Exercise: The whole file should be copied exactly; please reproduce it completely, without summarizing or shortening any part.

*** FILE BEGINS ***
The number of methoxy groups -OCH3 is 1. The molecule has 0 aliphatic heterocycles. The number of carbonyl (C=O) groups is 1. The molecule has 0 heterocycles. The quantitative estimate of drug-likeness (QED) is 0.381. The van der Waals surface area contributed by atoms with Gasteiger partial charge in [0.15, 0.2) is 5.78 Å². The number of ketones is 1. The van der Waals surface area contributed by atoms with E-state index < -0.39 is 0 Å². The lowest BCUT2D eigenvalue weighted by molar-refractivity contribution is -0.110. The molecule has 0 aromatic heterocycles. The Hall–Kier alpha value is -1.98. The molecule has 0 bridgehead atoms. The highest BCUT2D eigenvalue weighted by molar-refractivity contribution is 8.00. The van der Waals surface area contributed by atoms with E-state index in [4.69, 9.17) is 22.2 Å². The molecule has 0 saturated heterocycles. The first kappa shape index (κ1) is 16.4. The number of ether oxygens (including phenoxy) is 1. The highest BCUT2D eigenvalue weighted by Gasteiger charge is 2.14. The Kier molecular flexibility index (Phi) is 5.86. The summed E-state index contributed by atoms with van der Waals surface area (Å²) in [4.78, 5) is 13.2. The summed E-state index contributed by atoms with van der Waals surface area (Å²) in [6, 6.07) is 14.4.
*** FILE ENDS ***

The number of methoxy groups -OCH3 is 1. The molecule has 0 aliphatic heterocycles. The number of carbonyl (C=O) groups is 1. The molecule has 0 heterocycles. The quantitative estimate of drug-likeness (QED) is 0.381. The van der Waals surface area contributed by atoms with Gasteiger partial charge in [0.15, 0.2) is 5.78 Å². The number of ketones is 1. The van der Waals surface area contributed by atoms with E-state index < -0.39 is 0 Å². The lowest BCUT2D eigenvalue weighted by molar-refractivity contribution is -0.110. The molecule has 0 aromatic heterocycles. The Hall–Kier alpha value is -1.98. The molecule has 0 bridgehead atoms. The highest BCUT2D eigenvalue weighted by molar-refractivity contribution is 8.00. The van der Waals surface area contributed by atoms with E-state index in [4.69, 9.17) is 22.2 Å². The molecule has 0 saturated heterocycles. The first kappa shape index (κ1) is 16.4. The number of ether oxygens (including phenoxy) is 1. The highest BCUT2D eigenvalue weighted by Gasteiger charge is 2.14. The Kier molecular flexibility index (Phi) is 5.86. The summed E-state index contributed by atoms with van der Waals surface area (Å²) in [4.78, 5) is 13.2. The summed E-state index contributed by atoms with van der Waals surface area (Å²) in [6, 6.07) is 14.4.